1'. If p and q are incompatible, and p is more justified than q, then we should not believe q.

Take the case where you have more reason to believe realism than MF, but only because MF is competing with non-cognitivism and other anti-realist views. Say the probabilities are like this:

P(realism) = .4
P(MF) = .3
P(Non-cognitivism) = .3
P(anti-realism) = .6

In this case, we clearly should not believe MF, since it's less than 50% likely to be true, and that of course must be the case as long as we allow some incompatible view to be more justified than MF.

However, note also that non-cognitivism is typically not supposed to be incompatible with first-order moral 'beliefs' -- the non-cognitivist is supposed to be able to say, "Torture is bad". It's really only the ETer or MFer who denies that torture is bad.

In response to Jussi: I think (2) should be read as saying that we have strong reason for genuinely believing "Torture is bad", not just pretending to believe it (is that what "believing in a fiction" means?).

Btw, this sort of argument is G.E. Moore's response to skepticism (e.g., he thinks it's more obvious that "I know this is a pencil" than that any of the skeptic's premises are true). And I think we should view MF and ET in metaethics the same way we view skepticism in epistemology.

If the argument is analogical to Moore's argument against scepticism, then it, rather than equivocating, just begs the question in premise (2). Just as the sceptic says to Moore that his premise 'I know this is a pencil' assumes that there really is a pencil to be known about (the conclusion Moore wanted to have), the error theorist/fictionalist is going to point out about (2) that having a reason to believe that torture is bad assumes realism (that there are instances of torture with the property of badness that provide us with reasons to believe in the existence of them). Thus, given that already the second premise of the argument assumes the truth of the conclusion, the argument cannot transfer more warrant to the conclusion.

By believing (in a fiction) I tried to indicate a belief one may have while immersed with the fiction. When I believe that Sherlock was killed by Moriarty I'm certainly not pretending to believe anything.

Returning to the question of the kind of ought involved when MFers say we ought to accept moral fiction. One version of this would be merely to publically mouth the moral convictions that permit us to be on good terms with our neighbors. A stronger version would maintain that together with paying lip service to morality for prudential reasons, we also ought to play like we believe in the truth of moral claims by being moved by them, etc. Some, eg. Gauthier, claim that we can only accomplish persuasively being seen to care about morality if we in fact care about morality. This, if true, would connect the two thoughts, but it is a difficult argument to make with any robustness.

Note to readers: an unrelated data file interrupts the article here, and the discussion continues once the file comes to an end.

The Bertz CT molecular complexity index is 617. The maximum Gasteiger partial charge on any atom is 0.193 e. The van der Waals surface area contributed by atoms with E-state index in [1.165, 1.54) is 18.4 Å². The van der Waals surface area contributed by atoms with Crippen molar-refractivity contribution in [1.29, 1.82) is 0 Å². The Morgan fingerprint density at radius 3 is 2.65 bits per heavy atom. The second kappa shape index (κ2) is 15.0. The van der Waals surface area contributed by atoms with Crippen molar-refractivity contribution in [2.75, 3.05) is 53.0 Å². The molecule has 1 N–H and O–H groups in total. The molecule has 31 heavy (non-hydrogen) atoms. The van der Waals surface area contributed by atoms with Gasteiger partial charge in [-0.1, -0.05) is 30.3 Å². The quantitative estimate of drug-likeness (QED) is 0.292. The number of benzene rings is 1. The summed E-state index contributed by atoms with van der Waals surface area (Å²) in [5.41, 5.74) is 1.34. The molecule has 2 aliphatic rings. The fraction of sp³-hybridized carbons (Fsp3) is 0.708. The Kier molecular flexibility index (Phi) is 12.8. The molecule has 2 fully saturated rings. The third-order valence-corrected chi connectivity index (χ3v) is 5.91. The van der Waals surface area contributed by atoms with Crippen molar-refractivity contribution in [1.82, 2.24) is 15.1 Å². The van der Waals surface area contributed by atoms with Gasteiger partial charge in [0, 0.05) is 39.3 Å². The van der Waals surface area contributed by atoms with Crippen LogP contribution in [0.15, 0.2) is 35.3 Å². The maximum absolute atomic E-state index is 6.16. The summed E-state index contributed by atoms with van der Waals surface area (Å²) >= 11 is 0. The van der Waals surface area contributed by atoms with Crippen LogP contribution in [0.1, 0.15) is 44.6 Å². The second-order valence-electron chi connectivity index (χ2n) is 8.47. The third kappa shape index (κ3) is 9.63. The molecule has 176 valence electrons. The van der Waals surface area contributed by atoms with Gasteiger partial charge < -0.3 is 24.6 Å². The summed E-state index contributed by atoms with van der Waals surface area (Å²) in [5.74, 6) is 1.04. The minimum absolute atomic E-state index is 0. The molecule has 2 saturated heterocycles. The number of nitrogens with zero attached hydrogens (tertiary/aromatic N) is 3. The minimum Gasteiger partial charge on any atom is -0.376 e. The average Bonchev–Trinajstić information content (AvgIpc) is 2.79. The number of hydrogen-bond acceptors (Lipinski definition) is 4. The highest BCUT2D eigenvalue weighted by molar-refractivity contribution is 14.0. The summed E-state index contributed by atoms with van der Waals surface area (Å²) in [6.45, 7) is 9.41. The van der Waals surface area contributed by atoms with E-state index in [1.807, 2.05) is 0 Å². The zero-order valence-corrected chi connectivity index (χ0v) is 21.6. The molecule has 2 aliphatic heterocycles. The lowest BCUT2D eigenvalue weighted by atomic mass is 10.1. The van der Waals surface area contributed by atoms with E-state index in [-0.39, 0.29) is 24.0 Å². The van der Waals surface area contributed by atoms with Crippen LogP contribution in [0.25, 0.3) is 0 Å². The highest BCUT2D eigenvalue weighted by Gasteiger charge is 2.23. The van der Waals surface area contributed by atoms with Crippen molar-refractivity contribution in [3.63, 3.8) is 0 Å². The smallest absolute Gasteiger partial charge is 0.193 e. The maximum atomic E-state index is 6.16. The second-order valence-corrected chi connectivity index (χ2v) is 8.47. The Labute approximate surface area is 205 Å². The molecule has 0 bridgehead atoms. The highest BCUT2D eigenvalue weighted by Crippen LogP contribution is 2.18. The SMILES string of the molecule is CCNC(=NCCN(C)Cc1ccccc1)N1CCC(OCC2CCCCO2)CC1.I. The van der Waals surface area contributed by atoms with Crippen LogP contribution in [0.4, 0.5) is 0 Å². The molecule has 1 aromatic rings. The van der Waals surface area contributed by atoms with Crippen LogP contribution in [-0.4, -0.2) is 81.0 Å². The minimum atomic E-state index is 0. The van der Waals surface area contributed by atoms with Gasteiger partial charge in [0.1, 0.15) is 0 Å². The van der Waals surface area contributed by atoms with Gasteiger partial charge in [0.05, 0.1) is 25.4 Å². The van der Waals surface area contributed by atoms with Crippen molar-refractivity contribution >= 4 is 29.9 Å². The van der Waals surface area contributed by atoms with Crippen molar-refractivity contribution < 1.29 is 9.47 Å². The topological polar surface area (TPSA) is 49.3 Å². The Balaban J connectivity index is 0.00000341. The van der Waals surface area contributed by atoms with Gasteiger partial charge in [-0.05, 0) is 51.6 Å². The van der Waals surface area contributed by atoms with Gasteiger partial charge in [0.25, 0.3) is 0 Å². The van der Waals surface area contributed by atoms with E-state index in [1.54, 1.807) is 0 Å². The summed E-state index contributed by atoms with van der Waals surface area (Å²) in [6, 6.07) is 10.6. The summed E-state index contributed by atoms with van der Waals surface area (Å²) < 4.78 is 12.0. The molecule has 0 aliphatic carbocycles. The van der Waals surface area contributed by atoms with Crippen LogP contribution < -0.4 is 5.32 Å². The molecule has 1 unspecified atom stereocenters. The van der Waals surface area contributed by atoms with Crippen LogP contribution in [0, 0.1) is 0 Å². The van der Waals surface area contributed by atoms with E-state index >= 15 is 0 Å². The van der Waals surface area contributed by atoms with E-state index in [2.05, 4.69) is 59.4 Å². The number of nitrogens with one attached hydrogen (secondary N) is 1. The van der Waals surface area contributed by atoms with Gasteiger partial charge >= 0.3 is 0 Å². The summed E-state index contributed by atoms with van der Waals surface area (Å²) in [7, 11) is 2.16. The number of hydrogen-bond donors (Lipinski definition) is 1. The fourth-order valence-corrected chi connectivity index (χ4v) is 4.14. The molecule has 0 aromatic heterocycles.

Do MFers mean to recommend to us moral concern or merely lip service? If they also recommend the former on "pragmatic" grounds, do they buy into the Gauthier strategy or have some other strategy?

If MFers do not recommend genuine moral concern, then I would have said that it is not clear that such a view counts as recommending that we accept the fiction that moral claims are true--for it seems to me plausible that accepting this fiction should strongly co-vary with moral concern.

Chappell and Huemer,

It would help me if you would explain why an argument of this style is not analogous to the argument Chappell offers above.

1) we have very strong reason to believe that this chair is solid and not made up mainly of empty space.

2) we have some reason to believe that this chair is made up of very small particles with mostly space between them

3) therefore we should reject modern science about chairs.

I guess the reason the argument strikes me as at least minimally similar is that the first premise is a very confident intuition that we have pre-reflectively. The argument seems to show cases where confident intuitions we have should be revised on the basis of good argument and research. One might claim that 2 above, properly understood, really does not conflict with but vindicates 1 above. But I suppose the MFer might try to claim that they too mean ultimately to, in a sense, vindicate ordinary moral intuitions. Further, one might try claiming that 2 above is something that we really have more reason to believe than 1 above, but how to make this out without threatening Chappell's argument?

"If they also recommend the former on "pragmatic" grounds, do they buy into the Gauthier strategy or have some other strategy?"